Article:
Two warships to the Black Sea for Sochi; Locklear says Pacific is the most "militarized zone;" U.S. contractors work for the Iraqis now; Who's not pro-Israel enough for AIPAC?; and a bit more.
By Gordon Lubold
Hagel is turning up the heat on nukes. After a series of new lapses that have triggered new concerns about the health of the force manning the U.S. nuclear arsenal, Defense Secretary Chuck Hagel is summoning senior defense leaders to Washington, demanding a new report on issues within the force and also preparing to launch a broader review of the U.S. nuclear force, Pentagon Press Secretary Rear Adm. John Kirby announced yesterday. The master of nuke coverage, AP's Bob Burns: "It began with his brief mention last fall of 'troubling lapses' in the nuclear force. Weeks later Defense Secretary Chuck Hagel turned up the heat a notch by paying a rare visit to a nuclear missile base. And on Thursday he dropped his bombshell: a demand for quick answers to what ails this most sensitive of military missions. 'Personnel failures within this force threaten to jeopardize the trust the American people have placed in us to keep our nuclear weapons safe and secure,' Hagel wrote in unusually pointed language to a dozen top officials. Hagel ordered immediate actions to define the depth of trouble inside the nuclear force, particularly the Air Force's intercontinental ballistic missile force, which has been rocked by disclosures about security lapses, poor discipline, weak morale and other problems that raise questions about nuclear security... Hagel summoned top military officials to a Pentagon conference, to be held within two weeks, to 'raise and address' any personnel problems infesting the nuclear force, and he ordered an 'action plan' be written within 60 days to explore nuclear force personnel issues, identify remedies and put those fixes into place quickly. Hagel said he and the chairman of the Joint Chiefs of Staff, Army Gen. Martin Dempsey, will host the nuclear summit.
"The Pentagon chief also said he would assemble a small group of outsiders with expertise in the nuclear field to conduct a broader review of the U.S. nuclear force, with a focus on personnel issues, and to recommend changes "that would help ensure the continued safety, security and effectiveness of our nuclear forces." More here.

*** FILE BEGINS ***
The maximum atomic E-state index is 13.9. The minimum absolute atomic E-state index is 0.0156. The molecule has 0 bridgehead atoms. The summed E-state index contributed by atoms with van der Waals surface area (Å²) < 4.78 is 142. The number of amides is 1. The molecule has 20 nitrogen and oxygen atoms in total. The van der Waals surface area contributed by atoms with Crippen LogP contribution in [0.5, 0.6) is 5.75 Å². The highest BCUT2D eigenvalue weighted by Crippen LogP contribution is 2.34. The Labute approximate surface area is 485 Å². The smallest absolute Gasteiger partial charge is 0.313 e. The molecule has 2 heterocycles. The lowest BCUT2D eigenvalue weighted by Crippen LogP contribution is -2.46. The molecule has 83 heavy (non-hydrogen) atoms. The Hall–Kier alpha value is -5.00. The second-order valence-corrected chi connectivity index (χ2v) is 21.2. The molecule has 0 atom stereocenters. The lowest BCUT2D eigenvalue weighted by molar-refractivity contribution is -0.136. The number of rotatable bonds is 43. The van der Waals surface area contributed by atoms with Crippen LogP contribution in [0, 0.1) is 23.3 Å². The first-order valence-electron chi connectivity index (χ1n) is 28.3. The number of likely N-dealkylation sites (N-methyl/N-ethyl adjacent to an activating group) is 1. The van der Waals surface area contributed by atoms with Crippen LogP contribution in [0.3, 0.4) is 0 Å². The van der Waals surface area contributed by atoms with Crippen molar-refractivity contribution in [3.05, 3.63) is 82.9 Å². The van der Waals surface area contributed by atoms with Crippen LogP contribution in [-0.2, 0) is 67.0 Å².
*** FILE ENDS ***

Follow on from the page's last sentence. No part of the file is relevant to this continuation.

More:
Is Hagel in a firing mood? Unclear as of yet. While former Defense Secretary Bob Gates had little problem firing people, that has not as yet defined Hagel's style. Hagel has said in the past (in the context of the sexual assault crisis facing DoD) that he has no problem firing people to demand accountability, but that rolling heads isn't always the best way to fix a problem.
Kirby, who credited Associated Press' coverage of the nuclear issues as one of the triggers to Hagel's rising concerns, said Hagel's not at the point where he thinks firing people over problems within the force will solve the problem. Kirby, at the Pentagon yesterday: "To the degree that -- that leaders need to be held to account, he will hold them to account. We're just not there right now... we're just trying to unpack this issue and this problem and try to get our arms around it. That's why he's having a review team put together. That's why he's bringing the leaders into the building. And I think we've got a lot of work to do to better understand the scope of the problem before we get to the point where, you know, we're firing people. And I don't think -- Secretary Hagel doesn't want to set that as the -- as the goal. I don't think he wants to set that as the bar for success by how many get -- you know, lose their jobs over this. His -- what he's setting as the bar and his measure of success is making sure that we've addressed whatever personnel -- systemic personnel problems there may be inside the nuclear force and fixing them."
Speaking of nukes, a new three-year study by the Pentagon concluded U.S. intel agencies can't foresee when foreign powers are developing nuclear weapons. The NYT's David Sanger and William Broad: "... The study, a 100-page report by the Defense Science Board, contends that the detection abilities needed in cases like Iran - including finding 'undeclared facilities and/or covert operations' - are 'either inadequate, or more often, do not exist.'
"The report is circulating just two months before President Obama will attend his third nuclear security summit meeting, set for March in The Hague, an effort he began in order to lock down loose nuclear materials and, eventually, reduce the number of countries that could build nuclear weapons. Mr. Obama's efforts to sweep up the materials have largely been considered a success. But the report concluded that potential new nuclear states are 'emerging in numbers not seen since the early days of the Cold War,' and that "monitoring for proliferation should be a top national security objective - but one for which the nation is not yet organized or fully equipped to address... A former senior intelligence official familiar with the report, which was commissioned by Ashton B. Carter, the former deputy secretary of defense who resigned late last year, said the effort was to focus the government's efforts on the global dimensions of the atomic threat.